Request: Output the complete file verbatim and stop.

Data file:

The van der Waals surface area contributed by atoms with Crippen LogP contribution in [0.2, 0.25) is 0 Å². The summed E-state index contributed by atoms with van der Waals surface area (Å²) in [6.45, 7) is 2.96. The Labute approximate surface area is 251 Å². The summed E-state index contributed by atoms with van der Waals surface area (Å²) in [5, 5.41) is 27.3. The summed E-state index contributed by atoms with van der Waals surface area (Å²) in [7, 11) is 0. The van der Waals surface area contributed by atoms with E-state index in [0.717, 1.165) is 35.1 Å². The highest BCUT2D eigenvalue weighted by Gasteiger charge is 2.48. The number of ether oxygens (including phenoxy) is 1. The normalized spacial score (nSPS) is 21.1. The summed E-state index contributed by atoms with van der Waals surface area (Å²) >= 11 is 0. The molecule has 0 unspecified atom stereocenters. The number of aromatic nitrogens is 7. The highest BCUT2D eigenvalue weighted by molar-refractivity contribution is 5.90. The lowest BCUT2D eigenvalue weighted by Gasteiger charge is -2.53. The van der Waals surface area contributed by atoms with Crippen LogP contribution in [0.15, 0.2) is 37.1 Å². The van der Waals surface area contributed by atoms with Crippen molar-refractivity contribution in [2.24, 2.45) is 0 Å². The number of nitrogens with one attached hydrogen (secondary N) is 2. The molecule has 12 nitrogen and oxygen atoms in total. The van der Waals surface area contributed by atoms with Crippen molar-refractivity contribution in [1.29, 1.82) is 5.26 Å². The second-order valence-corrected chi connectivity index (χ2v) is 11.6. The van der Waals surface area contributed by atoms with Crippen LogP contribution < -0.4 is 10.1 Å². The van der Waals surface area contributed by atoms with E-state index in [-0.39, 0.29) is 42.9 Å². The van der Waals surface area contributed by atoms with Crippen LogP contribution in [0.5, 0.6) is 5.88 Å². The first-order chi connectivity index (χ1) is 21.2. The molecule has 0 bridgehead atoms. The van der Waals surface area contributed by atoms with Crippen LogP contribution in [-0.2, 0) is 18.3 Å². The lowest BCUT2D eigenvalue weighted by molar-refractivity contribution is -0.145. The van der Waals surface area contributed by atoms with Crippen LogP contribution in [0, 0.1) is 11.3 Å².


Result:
The van der Waals surface area contributed by atoms with Crippen LogP contribution in [0.2, 0.25) is 0 Å². The summed E-state index contributed by atoms with van der Waals surface area (Å²) in [6.45, 7) is 2.96. The Labute approximate surface area is 251 Å². The summed E-state index contributed by atoms with van der Waals surface area (Å²) in [5, 5.41) is 27.3. The summed E-state index contributed by atoms with van der Waals surface area (Å²) in [7, 11) is 0. The van der Waals surface area contributed by atoms with E-state index in [0.717, 1.165) is 35.1 Å². The highest BCUT2D eigenvalue weighted by Gasteiger charge is 2.48. The number of ether oxygens (including phenoxy) is 1. The normalized spacial score (nSPS) is 21.1. The summed E-state index contributed by atoms with van der Waals surface area (Å²) >= 11 is 0. The molecule has 0 unspecified atom stereocenters. The number of aromatic nitrogens is 7. The highest BCUT2D eigenvalue weighted by molar-refractivity contribution is 5.90. The lowest BCUT2D eigenvalue weighted by Gasteiger charge is -2.53. The van der Waals surface area contributed by atoms with Crippen LogP contribution in [0.15, 0.2) is 37.1 Å². The van der Waals surface area contributed by atoms with Crippen molar-refractivity contribution in [2.24, 2.45) is 0 Å². The number of nitrogens with one attached hydrogen (secondary N) is 2. The molecule has 12 nitrogen and oxygen atoms in total. The van der Waals surface area contributed by atoms with Crippen molar-refractivity contribution in [1.29, 1.82) is 5.26 Å². The second-order valence-corrected chi connectivity index (χ2v) is 11.6. The van der Waals surface area contributed by atoms with Crippen LogP contribution < -0.4 is 10.1 Å². The van der Waals surface area contributed by atoms with E-state index in [-0.39, 0.29) is 42.9 Å². The van der Waals surface area contributed by atoms with Crippen LogP contribution in [0.5, 0.6) is 5.88 Å². The first-order chi connectivity index (χ1) is 21.2. The molecule has 0 bridgehead atoms. The van der Waals surface area contributed by atoms with Crippen LogP contribution in [-0.2, 0) is 18.3 Å². The lowest BCUT2D eigenvalue weighted by molar-refractivity contribution is -0.145. The van der Waals surface area contributed by atoms with Crippen LogP contribution in [0, 0.1) is 11.3 Å².